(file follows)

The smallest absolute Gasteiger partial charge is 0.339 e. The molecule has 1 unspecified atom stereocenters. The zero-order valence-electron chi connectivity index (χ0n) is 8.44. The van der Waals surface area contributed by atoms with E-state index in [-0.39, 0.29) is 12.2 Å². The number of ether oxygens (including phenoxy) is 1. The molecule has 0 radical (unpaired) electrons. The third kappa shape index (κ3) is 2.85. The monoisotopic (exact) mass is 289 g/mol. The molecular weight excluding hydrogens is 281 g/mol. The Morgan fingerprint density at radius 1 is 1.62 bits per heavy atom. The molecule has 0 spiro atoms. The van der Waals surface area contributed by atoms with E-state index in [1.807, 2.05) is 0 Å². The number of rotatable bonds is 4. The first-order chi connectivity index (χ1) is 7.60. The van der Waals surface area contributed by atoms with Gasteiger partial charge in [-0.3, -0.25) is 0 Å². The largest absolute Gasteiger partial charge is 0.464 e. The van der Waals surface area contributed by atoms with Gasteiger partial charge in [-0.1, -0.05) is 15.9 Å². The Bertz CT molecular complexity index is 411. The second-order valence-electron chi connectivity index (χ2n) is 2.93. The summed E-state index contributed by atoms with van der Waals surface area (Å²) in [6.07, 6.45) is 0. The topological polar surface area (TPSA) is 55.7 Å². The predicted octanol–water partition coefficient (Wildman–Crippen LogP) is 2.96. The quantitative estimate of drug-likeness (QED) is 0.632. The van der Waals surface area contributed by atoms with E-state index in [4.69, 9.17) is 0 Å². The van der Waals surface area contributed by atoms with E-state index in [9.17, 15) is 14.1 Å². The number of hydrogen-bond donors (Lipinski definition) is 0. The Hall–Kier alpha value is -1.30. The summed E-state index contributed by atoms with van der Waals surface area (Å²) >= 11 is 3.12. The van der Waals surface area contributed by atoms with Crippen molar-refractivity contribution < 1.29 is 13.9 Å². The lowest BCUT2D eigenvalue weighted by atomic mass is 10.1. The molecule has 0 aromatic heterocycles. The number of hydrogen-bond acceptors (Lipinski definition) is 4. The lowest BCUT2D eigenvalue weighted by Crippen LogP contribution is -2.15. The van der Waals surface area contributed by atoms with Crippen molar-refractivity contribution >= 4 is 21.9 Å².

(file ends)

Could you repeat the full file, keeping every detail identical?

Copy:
The smallest absolute Gasteiger partial charge is 0.339 e. The molecule has 1 unspecified atom stereocenters. The zero-order valence-electron chi connectivity index (χ0n) is 8.44. The van der Waals surface area contributed by atoms with E-state index in [-0.39, 0.29) is 12.2 Å². The number of ether oxygens (including phenoxy) is 1. The molecule has 0 radical (unpaired) electrons. The third kappa shape index (κ3) is 2.85. The monoisotopic (exact) mass is 289 g/mol. The molecular weight excluding hydrogens is 281 g/mol. The Morgan fingerprint density at radius 1 is 1.62 bits per heavy atom. The molecule has 0 spiro atoms. The van der Waals surface area contributed by atoms with E-state index in [1.807, 2.05) is 0 Å². The number of rotatable bonds is 4. The first-order chi connectivity index (χ1) is 7.60. The van der Waals surface area contributed by atoms with Gasteiger partial charge in [-0.3, -0.25) is 0 Å². The largest absolute Gasteiger partial charge is 0.464 e. The van der Waals surface area contributed by atoms with Gasteiger partial charge in [-0.1, -0.05) is 15.9 Å². The Bertz CT molecular complexity index is 411. The second-order valence-electron chi connectivity index (χ2n) is 2.93. The summed E-state index contributed by atoms with van der Waals surface area (Å²) in [6.07, 6.45) is 0. The topological polar surface area (TPSA) is 55.7 Å². The predicted octanol–water partition coefficient (Wildman–Crippen LogP) is 2.96. The quantitative estimate of drug-likeness (QED) is 0.632. The van der Waals surface area contributed by atoms with E-state index in [4.69, 9.17) is 0 Å². The van der Waals surface area contributed by atoms with E-state index in [9.17, 15) is 14.1 Å². The number of hydrogen-bond donors (Lipinski definition) is 0. The Hall–Kier alpha value is -1.30. The summed E-state index contributed by atoms with van der Waals surface area (Å²) >= 11 is 3.12. The van der Waals surface area contributed by atoms with Crippen molar-refractivity contribution < 1.29 is 13.9 Å². The lowest BCUT2D eigenvalue weighted by atomic mass is 10.1. The molecule has 0 aromatic heterocycles. The number of hydrogen-bond acceptors (Lipinski definition) is 4. The lowest BCUT2D eigenvalue weighted by Crippen LogP contribution is -2.15. The van der Waals surface area contributed by atoms with Crippen molar-refractivity contribution >= 4 is 21.9 Å².